Tom made his first recordings for Gennett Records during February 1928 with the Blue Ridge Mountain Entertainers, which then consisted of Ashley on banjo or guitar, Garley Foster on harmonica, and Clarence Horton Greene on fiddle. Later that year, with the help of Victor producer Ralph Peer, Ashley made several recordings with The Carolina Tar Heels, which consisted of Tom on guitar and vocals, his friend Dock Walsh on banjo, and Gwen or Garley Foster on harmonica. In 1929, Frank Walker of Columbia Records auditioned Ashley to make his first solo recordings, as well as to record with a trio called "Byrd Moore and His Hot Shots" at the Johnson City Sessions. During the early 1930s, Ashley again recorded with the Blue Ridge Entertainers, this time for the American Record Corporation. The final recordings from his early era were a series of duets with harmonica player Gwen Foster in 1933.
The effects of the Great Depression made money scarce throughout the early 1930s. Not only was Ashley no longer recruited to make records, it was virtually impossible to earn money playing at coal camps or on street corners. The Depression (along with government regulations) also greatly reduced the crowds that attended medicine shows. Ashley worked briefly as a coal miner in West Virginia, and did odd jobs back in Shouns to support his wife, Hettie, and their two children. In 1937, he established a trucking business in Mountain City that hauled furniture and crops to various cities around the region. Throughout the following decade, Ashley performed as a comedian with the Stanley Brothers. He formed a local string band, the Tennessee Merrymakers.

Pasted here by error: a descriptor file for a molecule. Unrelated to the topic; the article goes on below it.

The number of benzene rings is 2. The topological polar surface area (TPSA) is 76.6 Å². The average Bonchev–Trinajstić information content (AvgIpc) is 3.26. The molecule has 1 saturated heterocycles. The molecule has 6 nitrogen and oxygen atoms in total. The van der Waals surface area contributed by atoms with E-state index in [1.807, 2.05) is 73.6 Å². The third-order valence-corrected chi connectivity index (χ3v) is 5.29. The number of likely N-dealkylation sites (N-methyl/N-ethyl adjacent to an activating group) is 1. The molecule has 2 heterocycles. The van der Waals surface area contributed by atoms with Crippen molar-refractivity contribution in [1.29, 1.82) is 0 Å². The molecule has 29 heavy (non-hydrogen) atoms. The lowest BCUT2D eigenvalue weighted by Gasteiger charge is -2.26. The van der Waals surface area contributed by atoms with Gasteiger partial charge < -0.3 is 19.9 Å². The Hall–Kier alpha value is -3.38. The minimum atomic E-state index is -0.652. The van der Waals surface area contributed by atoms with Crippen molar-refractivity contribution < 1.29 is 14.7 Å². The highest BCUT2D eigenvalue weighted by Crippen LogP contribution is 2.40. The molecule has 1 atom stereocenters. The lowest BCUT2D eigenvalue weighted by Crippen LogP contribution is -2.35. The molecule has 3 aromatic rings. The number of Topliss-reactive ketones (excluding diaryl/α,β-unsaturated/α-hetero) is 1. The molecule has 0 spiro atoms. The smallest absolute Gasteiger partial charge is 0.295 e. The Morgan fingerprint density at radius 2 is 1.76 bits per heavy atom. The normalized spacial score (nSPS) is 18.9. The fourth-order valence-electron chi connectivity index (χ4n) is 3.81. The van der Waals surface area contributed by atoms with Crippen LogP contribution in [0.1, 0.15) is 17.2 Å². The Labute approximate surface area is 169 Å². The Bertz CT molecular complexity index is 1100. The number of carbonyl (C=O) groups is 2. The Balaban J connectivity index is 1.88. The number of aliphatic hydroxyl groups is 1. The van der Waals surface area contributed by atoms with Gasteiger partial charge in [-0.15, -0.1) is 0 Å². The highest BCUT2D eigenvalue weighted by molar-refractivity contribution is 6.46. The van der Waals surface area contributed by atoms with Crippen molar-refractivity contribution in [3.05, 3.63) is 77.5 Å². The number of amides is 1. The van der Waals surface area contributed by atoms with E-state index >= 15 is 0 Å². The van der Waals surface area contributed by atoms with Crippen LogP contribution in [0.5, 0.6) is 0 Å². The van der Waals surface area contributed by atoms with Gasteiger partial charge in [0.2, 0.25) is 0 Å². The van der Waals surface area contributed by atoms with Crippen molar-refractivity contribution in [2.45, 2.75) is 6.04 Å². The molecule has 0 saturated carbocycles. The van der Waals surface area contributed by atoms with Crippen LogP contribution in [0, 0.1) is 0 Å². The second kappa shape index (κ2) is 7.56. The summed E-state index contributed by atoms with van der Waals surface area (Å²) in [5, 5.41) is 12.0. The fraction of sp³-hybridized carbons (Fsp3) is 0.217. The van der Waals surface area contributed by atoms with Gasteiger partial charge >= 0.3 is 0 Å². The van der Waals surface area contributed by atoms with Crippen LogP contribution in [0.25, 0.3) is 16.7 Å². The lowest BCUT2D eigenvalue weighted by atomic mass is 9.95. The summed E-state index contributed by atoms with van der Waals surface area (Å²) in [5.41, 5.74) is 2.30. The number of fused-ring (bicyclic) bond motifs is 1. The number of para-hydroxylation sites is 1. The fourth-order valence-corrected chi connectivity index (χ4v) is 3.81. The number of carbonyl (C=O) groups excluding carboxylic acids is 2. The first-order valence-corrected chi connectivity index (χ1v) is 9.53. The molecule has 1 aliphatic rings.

During the folk music revival of the late 1950s and early 1960s, urban ethnomusicologists rediscovered Ashley's music. By this time, Ashley was well-known among folk music enthusiasts due in large part to Harry Everett Smith's Anthology of American Folk Music (1951), which included some of Ashley's early recordings. In 1960, Ralph Rinzler met Ashley at the Old Time Fiddler's Convention in Union Grove, North Carolina. He eventually persuaded him to start playing banjo again and to record his repertoire of songs. Over the next few years Ashley and his friends Doc Watson, Clint Howard, and Fred Price played at numerous urban folk festivals, including the Chicago Folk Festival in 1962 and the Newport Folk Festival in 1963.
Ashley continued touring the folk circuit throughout the mid-1960s. He appeared at Carnegie Hall in New York and played at dozens of venues in California. In 1966, Ashley and Reidsville, North Carolina guitarist Tex Isley toured England. A second tour of England was planned for 1967, but Ashley grew ill and discovered he had cancer before he departed. He died in 1967 at Baptist Hospital in Winston-Salem, North Carolina.